1/30/2013

We're geeks, but we're not nerds. It's an important distinction. Geeks are intelligent, and into scifi and comic books, but nerds have an awkward appearance, poor social skills, and extreme social ostracism to go with it. The nerd has become a well-known stereotype in movies and TV, and portrayals range from the subtle to the outright cartoonish. On the cartoonish end of the spectrum, there are a few that stand out. It takes a special kind of nerd to roll all the nerd stereotypes into one character, and these are seven that have risen to the top.

7. George McFly (Back to the Future)
Marty McFly's father in BTTF proved that nerds existed throughout history, even in the '50s. George McFly is a pushover who's more interested in Ray Bradbury than girls in an age when science-fiction was a one-way ticket to ostracism. It even took Marty impersonating an alien to get him off his butt. Yet we all rooted for him to deliver his line, "Hey, you, get your d*mn hands off of her."

6. Billy Cranston (Mighty Morphin Power Rangers)
Power Rangers wasn't known for its subtlety. This is a show where they cast an Asian to play the Yellow Power Ranger, and an African-American for the Black Power Ranger. When it came to putting a smart guy on the team, they didn't take any chances that he might be regarded as a normal person. They made Billy as nerdy as they possibly could. He wore glasses, occasionally even wore overalls, and his dialogue was so stereotypically nerdy that he never even said, "Yes." He always said "affirmative." I'm not sure at what point "nerd" meant "robot."

5. Murray "Boz" Bozinsky (Riptide)
This show was sort of a Magnum P.I. on water with two wise-cracking veterans who open a detective business from their boat. And of course, in any sea-based crimefighting operation, they needed a robot. That's where Boz came in, an awkward but super-intelligent nerd who had a robot, and maintained all the high-tech gear. When I was a kid watching this show, I wanted to be Boz.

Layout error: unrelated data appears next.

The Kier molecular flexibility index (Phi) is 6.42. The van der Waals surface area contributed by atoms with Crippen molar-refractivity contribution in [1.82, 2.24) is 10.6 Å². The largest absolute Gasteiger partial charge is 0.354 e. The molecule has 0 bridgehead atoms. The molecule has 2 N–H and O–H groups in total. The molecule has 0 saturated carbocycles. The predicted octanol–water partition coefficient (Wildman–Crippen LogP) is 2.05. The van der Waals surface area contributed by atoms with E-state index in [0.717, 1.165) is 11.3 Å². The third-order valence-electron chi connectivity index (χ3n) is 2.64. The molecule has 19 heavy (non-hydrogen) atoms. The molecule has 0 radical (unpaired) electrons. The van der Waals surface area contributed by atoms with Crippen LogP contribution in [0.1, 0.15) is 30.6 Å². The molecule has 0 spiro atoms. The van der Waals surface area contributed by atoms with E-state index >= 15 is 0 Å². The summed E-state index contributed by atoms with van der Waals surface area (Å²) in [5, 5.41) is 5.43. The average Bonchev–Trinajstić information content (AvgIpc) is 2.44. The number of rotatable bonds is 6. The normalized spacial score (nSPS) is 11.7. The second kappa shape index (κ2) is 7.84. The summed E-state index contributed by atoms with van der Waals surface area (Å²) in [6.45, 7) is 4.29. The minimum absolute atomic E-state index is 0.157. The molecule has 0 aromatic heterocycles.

4. Professor Frink (The Simpsons)
When there's science and technology to be done in Springfield, there's only one name to call: Professor Frink. He has glasses, buckteeth, a nasal voice, and always wears a lab coat with a pocket protector. In many ways, he's the nerd personified. However, much of his character (especially his voice) is based on #3.

3. Professor Julius Kelp (The Nutty Professor)
No, we're not talking about the morbidly obese Professor Klump. Jerry Lewis played Professor Julius Kelp, an untidy, buck-toothed, clumsy nerd who transforms himself into ladies' man Buddy Love. His actions and appearance, especially his buckteeth and nasal voice, set the standard for nerds for generations to come.

2. Steve Urkel (Family Matters)
With his thick eyeglasses, high pants held up with suspenders, multi-colored sweaters, and high-pitched voice, Urkel was a caricature of the nerd taken to extreme. Yet it was a sign of changing attitudes towards geeks that Urkel started out as a one-shot appearance and grew to become the star of the show. Urkel's popularity enhanced the profile of nerds by portraying him as smart, confident, and lovable.

1. Lewis Skolnick (Revenge of the Nerds)
Skolnick literally personified the nerd. When we think of nerds, we think of glasses, high pants, a whiny voice, and a pocket protector. Lewis Skolnick is all of these. But Revenge of the Nerds also introduced the idea of the nerd as a hero, someone who is rejected by society, but uses his intelligence to succeed. That went a long way towards the geek-friendly culture we live in today. That's what makes him the greatest nerdy nerd of all time.

Which is your favorite nerd? What other super-nerdy fictional nerds would you add to the list?

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7 comments:

David Black said...

Duane Dibbley and the Trio from Buffy.

Alex J. Cavanaugh said...

Revenge of the Nerds was the largest gathering of nerds in one place. (Yes, I remember going to see it in the theater.) Too early to think of any others unless the two from Sixteen Candles count. (John Cusack's first film role I believe.)

jeremy [retro] said...

Where is Big Bang Theory? Wink! I think I would be Nerdy #30... and that rhymes so I win... Wesley Crusher would be #29.

Anthony G. Laplume said...

Maybe because they're too successful with women (besides Raj)?

Anthony G. Laplume said...

The Lone Gunmen?

Colin "Fitz" Biggs said...

I think Big Bang Theory delves more into autistic than being a nerd. Then again with the writers at CBS, I'm never sure.

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